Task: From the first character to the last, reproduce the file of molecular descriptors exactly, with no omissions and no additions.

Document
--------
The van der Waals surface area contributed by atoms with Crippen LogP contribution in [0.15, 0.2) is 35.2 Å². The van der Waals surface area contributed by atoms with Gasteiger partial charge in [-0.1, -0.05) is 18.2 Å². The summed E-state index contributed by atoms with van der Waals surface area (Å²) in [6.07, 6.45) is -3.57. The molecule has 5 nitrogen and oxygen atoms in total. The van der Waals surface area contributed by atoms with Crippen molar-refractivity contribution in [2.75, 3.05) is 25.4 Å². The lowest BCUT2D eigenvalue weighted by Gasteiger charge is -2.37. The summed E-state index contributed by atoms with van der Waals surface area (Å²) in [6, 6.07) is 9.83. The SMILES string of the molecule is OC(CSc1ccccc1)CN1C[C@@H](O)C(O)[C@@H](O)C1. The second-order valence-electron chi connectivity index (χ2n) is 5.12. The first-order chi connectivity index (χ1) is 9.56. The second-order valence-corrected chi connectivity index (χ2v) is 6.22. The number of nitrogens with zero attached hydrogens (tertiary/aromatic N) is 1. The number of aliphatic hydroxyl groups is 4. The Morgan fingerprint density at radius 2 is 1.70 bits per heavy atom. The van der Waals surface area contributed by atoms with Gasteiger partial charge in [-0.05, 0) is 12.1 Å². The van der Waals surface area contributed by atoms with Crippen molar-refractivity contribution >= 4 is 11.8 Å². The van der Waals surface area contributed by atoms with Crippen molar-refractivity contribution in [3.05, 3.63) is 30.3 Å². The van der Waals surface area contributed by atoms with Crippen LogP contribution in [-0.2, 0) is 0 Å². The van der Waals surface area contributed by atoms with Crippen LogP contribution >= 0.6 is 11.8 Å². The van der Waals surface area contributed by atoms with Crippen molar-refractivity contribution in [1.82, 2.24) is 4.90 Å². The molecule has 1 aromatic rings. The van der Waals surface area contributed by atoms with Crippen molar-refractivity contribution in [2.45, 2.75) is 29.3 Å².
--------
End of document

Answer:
The van der Waals surface area contributed by atoms with Crippen LogP contribution in [0.15, 0.2) is 35.2 Å². The van der Waals surface area contributed by atoms with Gasteiger partial charge in [-0.1, -0.05) is 18.2 Å². The summed E-state index contributed by atoms with van der Waals surface area (Å²) in [6.07, 6.45) is -3.57. The molecule has 5 nitrogen and oxygen atoms in total. The van der Waals surface area contributed by atoms with Crippen molar-refractivity contribution in [2.75, 3.05) is 25.4 Å². The lowest BCUT2D eigenvalue weighted by Gasteiger charge is -2.37. The summed E-state index contributed by atoms with van der Waals surface area (Å²) in [6, 6.07) is 9.83. The SMILES string of the molecule is OC(CSc1ccccc1)CN1C[C@@H](O)C(O)[C@@H](O)C1. The second-order valence-electron chi connectivity index (χ2n) is 5.12. The first-order chi connectivity index (χ1) is 9.56. The second-order valence-corrected chi connectivity index (χ2v) is 6.22. The number of nitrogens with zero attached hydrogens (tertiary/aromatic N) is 1. The number of aliphatic hydroxyl groups is 4. The Morgan fingerprint density at radius 2 is 1.70 bits per heavy atom. The van der Waals surface area contributed by atoms with Gasteiger partial charge in [-0.05, 0) is 12.1 Å². The van der Waals surface area contributed by atoms with Crippen molar-refractivity contribution >= 4 is 11.8 Å². The van der Waals surface area contributed by atoms with Crippen molar-refractivity contribution in [3.05, 3.63) is 30.3 Å². The van der Waals surface area contributed by atoms with Crippen LogP contribution in [-0.2, 0) is 0 Å². The van der Waals surface area contributed by atoms with Crippen LogP contribution >= 0.6 is 11.8 Å². The van der Waals surface area contributed by atoms with Crippen molar-refractivity contribution in [1.82, 2.24) is 4.90 Å². The molecule has 1 aromatic rings. The van der Waals surface area contributed by atoms with Crippen molar-refractivity contribution in [2.45, 2.75) is 29.3 Å².